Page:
Entertain, educate and inform: come to ChatLive for lively talk! ChatLive get-togethers bring together students and campus subject matter experts for a lively discussion of up-to-the-minute issues and ideas.
ChatLive is a series of informal discussions where you can explore relevant subjects with CapU instructors and students.
This term, we will have an intensive three-day ChatLive and will meet online (Zoom). Students who attended minimum of 2 days (4 presenters) will earn a notation on their transcript.
If you have any questions, contact Yoriko Gillard at email@example.com.
Fall 2020 Information & Schedule
Scheduled sessions are all remote and will take place on November 19, 24 and 26 from noon – 1 p.m.
Join us on Zoom
Meeting ID: 650 5574 2754
Cassidy Picken teaches in the English Department at Capilano University, and is the coordinator of the Interdisciplinary Studies Program.
His research explores the relationship between literary and economic form in the context of global empire.
Yoriko Gillard is an artist, poet, arts-based researcher, and educator. Besides her teaching job, she has been supporting community engagements addressing Japanese Canadian discrimination history in Canada.
Her past activist work includes visits to Fukushima and other areas diminished or contaminated after the earthquake and Tsunami hit Japan in 2011.
Her mentor, Dr. Carl Leggo left his legacy with her to live creatively and poetically, which is what she is focusing on by listening to and connecting with other people through her Kizuna activities/research.
David Geary (Taranaki Māori iwi) is an acclaimed scriptwriter for film, TV, and theatre in Canada and his homeland of New Zealand.
He teaches screenwriting in the prestigious IDF – Indigenous Digital Filmmaking program at CapU, documentary, communications, and playwriting. He's also an award-winning fiction writer, actor, and poet.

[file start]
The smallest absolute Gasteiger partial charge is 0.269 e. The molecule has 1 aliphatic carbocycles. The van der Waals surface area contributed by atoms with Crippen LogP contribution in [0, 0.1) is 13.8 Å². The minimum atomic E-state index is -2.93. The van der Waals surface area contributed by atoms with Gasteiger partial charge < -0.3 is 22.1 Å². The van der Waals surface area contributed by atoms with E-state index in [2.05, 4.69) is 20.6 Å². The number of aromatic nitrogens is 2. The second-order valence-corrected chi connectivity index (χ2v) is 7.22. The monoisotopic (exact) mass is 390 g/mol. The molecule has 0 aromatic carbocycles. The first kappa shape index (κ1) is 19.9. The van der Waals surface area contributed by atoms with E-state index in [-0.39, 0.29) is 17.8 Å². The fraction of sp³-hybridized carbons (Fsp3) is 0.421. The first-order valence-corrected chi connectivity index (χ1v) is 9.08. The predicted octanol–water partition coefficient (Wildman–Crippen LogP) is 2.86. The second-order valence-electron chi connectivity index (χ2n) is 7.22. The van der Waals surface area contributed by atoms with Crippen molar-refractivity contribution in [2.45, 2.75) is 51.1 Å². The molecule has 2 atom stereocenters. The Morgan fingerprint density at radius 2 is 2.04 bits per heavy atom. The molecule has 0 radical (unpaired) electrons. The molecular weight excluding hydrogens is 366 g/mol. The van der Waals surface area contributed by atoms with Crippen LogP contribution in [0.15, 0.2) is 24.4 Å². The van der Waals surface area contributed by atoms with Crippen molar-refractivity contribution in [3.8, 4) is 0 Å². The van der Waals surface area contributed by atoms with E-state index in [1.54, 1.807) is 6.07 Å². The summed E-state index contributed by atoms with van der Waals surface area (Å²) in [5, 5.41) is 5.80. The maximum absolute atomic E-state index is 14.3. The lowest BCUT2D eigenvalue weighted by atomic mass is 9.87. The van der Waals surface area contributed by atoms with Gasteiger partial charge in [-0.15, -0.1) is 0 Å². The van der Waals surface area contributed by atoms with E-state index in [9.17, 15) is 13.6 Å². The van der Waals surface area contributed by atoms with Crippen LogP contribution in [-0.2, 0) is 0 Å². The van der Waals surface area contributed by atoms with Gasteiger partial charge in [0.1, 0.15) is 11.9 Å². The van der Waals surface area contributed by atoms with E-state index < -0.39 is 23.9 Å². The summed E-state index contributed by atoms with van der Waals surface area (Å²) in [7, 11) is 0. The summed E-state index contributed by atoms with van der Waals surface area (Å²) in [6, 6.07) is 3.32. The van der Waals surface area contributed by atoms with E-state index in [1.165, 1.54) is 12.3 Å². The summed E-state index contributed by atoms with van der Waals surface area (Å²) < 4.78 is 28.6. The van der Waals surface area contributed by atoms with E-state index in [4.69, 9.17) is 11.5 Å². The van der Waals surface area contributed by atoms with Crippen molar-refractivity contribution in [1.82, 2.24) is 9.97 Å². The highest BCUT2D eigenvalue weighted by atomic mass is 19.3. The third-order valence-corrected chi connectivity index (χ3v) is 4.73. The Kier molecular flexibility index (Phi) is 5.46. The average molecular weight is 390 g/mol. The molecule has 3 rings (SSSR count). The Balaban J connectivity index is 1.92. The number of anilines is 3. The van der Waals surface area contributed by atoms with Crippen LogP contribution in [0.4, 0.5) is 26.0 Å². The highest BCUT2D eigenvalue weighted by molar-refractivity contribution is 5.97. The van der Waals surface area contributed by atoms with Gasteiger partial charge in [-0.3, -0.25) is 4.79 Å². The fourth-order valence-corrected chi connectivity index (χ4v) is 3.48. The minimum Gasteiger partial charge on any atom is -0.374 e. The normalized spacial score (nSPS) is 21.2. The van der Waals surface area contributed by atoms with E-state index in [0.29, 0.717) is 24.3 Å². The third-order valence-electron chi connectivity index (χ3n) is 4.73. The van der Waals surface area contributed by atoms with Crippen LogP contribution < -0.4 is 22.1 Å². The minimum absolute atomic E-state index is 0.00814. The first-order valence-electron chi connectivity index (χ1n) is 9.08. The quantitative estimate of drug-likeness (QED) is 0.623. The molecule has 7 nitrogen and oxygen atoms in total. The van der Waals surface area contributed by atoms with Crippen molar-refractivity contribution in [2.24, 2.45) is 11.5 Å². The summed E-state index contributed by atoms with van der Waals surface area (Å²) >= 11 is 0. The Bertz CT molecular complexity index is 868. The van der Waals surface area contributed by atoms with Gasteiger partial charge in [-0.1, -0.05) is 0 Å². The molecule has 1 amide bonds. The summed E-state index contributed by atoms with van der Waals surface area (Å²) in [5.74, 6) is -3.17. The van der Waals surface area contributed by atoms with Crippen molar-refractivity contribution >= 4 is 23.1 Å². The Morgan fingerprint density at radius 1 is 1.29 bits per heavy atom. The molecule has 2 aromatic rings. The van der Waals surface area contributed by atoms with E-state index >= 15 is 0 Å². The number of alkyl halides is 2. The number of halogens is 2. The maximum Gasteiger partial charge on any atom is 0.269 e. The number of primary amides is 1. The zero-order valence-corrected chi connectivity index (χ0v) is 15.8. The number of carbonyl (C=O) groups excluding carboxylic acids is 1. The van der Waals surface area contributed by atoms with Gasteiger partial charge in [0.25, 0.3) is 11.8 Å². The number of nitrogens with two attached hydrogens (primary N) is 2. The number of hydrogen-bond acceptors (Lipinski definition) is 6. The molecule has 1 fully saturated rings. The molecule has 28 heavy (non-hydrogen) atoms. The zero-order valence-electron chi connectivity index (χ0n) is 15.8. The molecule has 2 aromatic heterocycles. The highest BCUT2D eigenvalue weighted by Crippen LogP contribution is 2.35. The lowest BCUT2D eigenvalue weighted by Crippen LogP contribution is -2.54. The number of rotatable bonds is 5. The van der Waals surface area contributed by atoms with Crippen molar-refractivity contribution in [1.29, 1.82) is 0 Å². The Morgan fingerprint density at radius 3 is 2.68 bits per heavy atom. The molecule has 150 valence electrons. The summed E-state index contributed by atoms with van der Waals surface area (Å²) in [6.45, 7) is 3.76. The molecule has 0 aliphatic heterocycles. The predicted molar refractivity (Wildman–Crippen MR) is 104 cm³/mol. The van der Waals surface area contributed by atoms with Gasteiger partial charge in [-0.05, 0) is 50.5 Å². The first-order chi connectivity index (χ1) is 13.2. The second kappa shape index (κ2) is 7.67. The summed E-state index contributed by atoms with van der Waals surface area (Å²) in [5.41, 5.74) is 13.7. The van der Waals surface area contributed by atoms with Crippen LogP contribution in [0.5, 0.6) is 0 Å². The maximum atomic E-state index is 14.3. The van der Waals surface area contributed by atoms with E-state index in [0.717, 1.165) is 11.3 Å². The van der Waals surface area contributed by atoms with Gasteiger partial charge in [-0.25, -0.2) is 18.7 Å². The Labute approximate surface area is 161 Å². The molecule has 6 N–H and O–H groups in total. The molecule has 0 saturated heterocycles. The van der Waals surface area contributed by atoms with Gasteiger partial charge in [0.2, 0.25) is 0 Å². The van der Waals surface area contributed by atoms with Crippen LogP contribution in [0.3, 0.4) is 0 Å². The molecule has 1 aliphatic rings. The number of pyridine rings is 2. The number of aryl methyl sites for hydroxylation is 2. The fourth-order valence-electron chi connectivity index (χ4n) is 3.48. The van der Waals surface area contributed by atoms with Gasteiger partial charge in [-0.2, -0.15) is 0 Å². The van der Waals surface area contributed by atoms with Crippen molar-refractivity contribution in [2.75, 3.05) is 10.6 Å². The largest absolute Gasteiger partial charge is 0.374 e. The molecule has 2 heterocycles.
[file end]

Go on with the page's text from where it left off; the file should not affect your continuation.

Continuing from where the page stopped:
He lives by the yogic mantra: life is short, stretch it and writes haiku on twitter: @gearsgeary
International Solidarity: The link between local and international human rights – by Eduardo Azmitia
Eduardo Azmitia teaches Economics in the School of Social Sciences at CapU. His appreciation of Economics, Political Science, and Philosophy was nurtured at CapU when he was a student at this institution.
His interest in human rights and international solidarity was developed through his experiences in Guatemala where he was born and raised. He is a member of the Human Rights and Climate Change FPSE* Committees.
He tries to live by the motto that it is the responsibility of those of us who enjoy a wider exercise of freedom to dedicate our talents and efforts towards the construction of more humane practices, organizations, and societies.
Kirsten McIlveen lives on traditional and unceded territories of the Coast Salish peoples, including Tsleil-Waututh, Squamish, shíshálh, Lil’Wat, and Musqueam Nations.
She works from an intersectional, anti-colonial-capitalist perspective in her work as an instructor, researcher and activist. Her feminist praxis stems from a deep engagement with those who have been impacted by the carceral system.
She is involved in Walls to Bridges – B.C., which engages with Capilano University and the federal women’s prison in Abbotsford B.C.
Reg Johanson teaches writing and contemporary literature from an anti-colonial and anti-capitalist perspective.
He is a member of the Walls to Bridges prison education collective, and teaches at The Writer’s Studio at Simon Fraser University and Humanities 101 at UBC. He also teaches meditation and dharma in federal prisons.
He is an editor and author living in a rapidly gentrifying East Vancouver on the unceded territory of the Musqueam, Tsleil-Waututh, and Squamish people.